Inside Seven
Current Issue: April 2014
article
Feature
An artist's rendering of the completed El Monte Transit Station (drawings courtesy of Metro).

New Transit Station will Lead to Congestion Relief
by  Judy Gish
Issue Date: 10/2010

The first step in the journey to congestion pricing begins with 40,000 passengers.

[Click on photos to read captions.]

For city of El Monte residents, the new $45 million transit station that broke ground on September 22 fulfills a long-standing promise to replace an aging, inadequate concrete facility.

The new state-of-the-art station, which will almost double the 22,000 passengers currently accommodated, certainly is a major improvement for the community that will house it. To the larger transportation community, however, it is much more than that—it is the first stage of ExpressLanes, a one-year demonstration project that will turn the San Bernardino Freeway (I-10) El Monte Busway and the Harbor Freeway (I-110) Transitway into High Occupancy Toll (HOT) lanes.

The intent of the project is to test the effectiveness and viability of congestion pricing on Los Angeles area freeways. Solo drivers will be allowed to use the carpool lanes for a fee that will vary from $.25 to $1.40 per mile depending on the amount of traffic at the time; carpools will still travel for free. The theory is that higher prices during peak hours will encourage motorists to travel more during the off-peak while providing a faster option for those who really need to save time.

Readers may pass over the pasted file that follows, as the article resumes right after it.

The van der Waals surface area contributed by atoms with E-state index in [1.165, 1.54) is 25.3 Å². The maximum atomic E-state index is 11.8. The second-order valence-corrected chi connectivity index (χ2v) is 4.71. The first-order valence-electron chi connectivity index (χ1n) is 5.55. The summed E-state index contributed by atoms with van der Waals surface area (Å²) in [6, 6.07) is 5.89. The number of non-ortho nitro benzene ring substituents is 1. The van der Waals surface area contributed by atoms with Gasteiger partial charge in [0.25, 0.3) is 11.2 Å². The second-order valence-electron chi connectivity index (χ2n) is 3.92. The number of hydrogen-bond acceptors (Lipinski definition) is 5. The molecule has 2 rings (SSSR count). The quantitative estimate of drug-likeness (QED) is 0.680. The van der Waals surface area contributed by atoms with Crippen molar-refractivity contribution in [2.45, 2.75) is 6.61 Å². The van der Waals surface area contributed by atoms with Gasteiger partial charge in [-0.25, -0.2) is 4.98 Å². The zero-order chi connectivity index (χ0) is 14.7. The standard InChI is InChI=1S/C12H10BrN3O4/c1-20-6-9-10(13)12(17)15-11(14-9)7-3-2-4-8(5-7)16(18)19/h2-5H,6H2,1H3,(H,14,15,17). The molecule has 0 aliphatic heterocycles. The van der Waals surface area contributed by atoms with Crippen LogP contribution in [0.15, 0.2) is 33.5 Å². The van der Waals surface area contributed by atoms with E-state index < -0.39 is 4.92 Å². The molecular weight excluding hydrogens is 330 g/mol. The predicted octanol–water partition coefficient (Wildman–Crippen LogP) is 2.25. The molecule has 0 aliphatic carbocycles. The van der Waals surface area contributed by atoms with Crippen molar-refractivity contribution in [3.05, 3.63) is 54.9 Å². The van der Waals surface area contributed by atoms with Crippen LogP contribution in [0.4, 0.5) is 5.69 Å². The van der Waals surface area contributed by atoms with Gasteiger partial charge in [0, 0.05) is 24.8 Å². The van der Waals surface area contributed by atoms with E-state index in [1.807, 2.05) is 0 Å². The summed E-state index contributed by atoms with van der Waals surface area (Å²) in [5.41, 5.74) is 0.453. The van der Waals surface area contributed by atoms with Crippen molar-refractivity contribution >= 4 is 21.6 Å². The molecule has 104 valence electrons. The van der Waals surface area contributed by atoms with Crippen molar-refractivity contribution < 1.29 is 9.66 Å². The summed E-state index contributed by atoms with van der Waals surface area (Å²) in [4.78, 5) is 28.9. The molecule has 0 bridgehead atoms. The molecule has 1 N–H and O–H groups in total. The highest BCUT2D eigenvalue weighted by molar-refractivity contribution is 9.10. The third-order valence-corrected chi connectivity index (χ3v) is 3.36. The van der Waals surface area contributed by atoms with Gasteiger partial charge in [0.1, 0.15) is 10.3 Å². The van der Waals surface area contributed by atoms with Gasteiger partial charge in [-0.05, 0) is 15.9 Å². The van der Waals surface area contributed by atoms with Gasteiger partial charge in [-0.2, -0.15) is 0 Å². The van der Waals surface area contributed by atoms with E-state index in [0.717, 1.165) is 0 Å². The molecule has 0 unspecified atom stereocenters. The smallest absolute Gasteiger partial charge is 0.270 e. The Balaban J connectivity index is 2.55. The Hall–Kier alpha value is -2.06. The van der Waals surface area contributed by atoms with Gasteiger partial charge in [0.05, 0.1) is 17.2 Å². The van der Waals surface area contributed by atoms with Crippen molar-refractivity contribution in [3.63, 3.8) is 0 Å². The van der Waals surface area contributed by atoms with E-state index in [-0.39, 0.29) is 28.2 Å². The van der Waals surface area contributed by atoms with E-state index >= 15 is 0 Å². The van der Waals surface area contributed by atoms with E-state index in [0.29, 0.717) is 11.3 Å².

The ExpressLanes project is funded by a $210 million federal grant and is expected to open before the end of 2012. In addition to the transit station, it also provides for the purchase of 59 alternative fuel buses. Roadway improvements include widening Adams Boulevard between Figueroa and Flower streets and constructing a new pedestrian bridge; restriping the I-110 Adams Boulevard off-ramp to create a second right-hand turning lane; and creating auxiliary lanes between the I-110 ExpressLanes and the general purpose lanes.

“Caltrans has collaborated with Metro and our transportation partners to develop an integrated transportation solution uniquely for this region,” said District 7 Operations Deputy Frank Quon at the groundbreaking ceremony. “And the El Monte Transit Station project is the beginning of several transportation projects that will bring about new strategies to address our congestion problems.”

Other speakers at the ceremony included Metro Board Chair and Los Angeles County Supervisor Don Knabe; California Assembly Member Mike Eng (D-49); Metro Board and Duarte City Council Member John Fasana; Metro Board Members and Los Angeles County Supervisors Gloria Molina and Mark Ridley-Thomas; El Monte Mayor Andre Quintero; Foothill Transit Board Chair Roger Chandler; Metro CEO Art Leahy; and Federal Transit Administration/Federal Highway Administration representative Ray Tellis.

Major features of the new El Monte Transit Station consist of a two-story building that will house a public bus and terminal station with limited retail space, a customer service center and surface parking. Brea-based KPRS Construction Services is the contractor on the project, expected to be completed in spring 2012.

“The future of transportation will require that all levels of government participate, cooperate and share expertise and technology,” Quon said. “We must work together and learn from each other to create a system in which mass transit riders, cyclists, pedestrians and motorists all play a part.”

 

(L to R) Arthur T. Leahy; Ray Tellis; 
Andre Quintero; Mike Eng; Mark Ridley-Thomas; Gloria Molina; Don Knabe; Frank Quon; Joel Stensby; Roger Chandler; John Fasana (Please see article for titles). The new El Monte Transit Station, depicted at night. District 7 Operations Deputy Frank Quon speaking at the groundbreaking ceremony. The envisioned El Monte Transit Station concourse.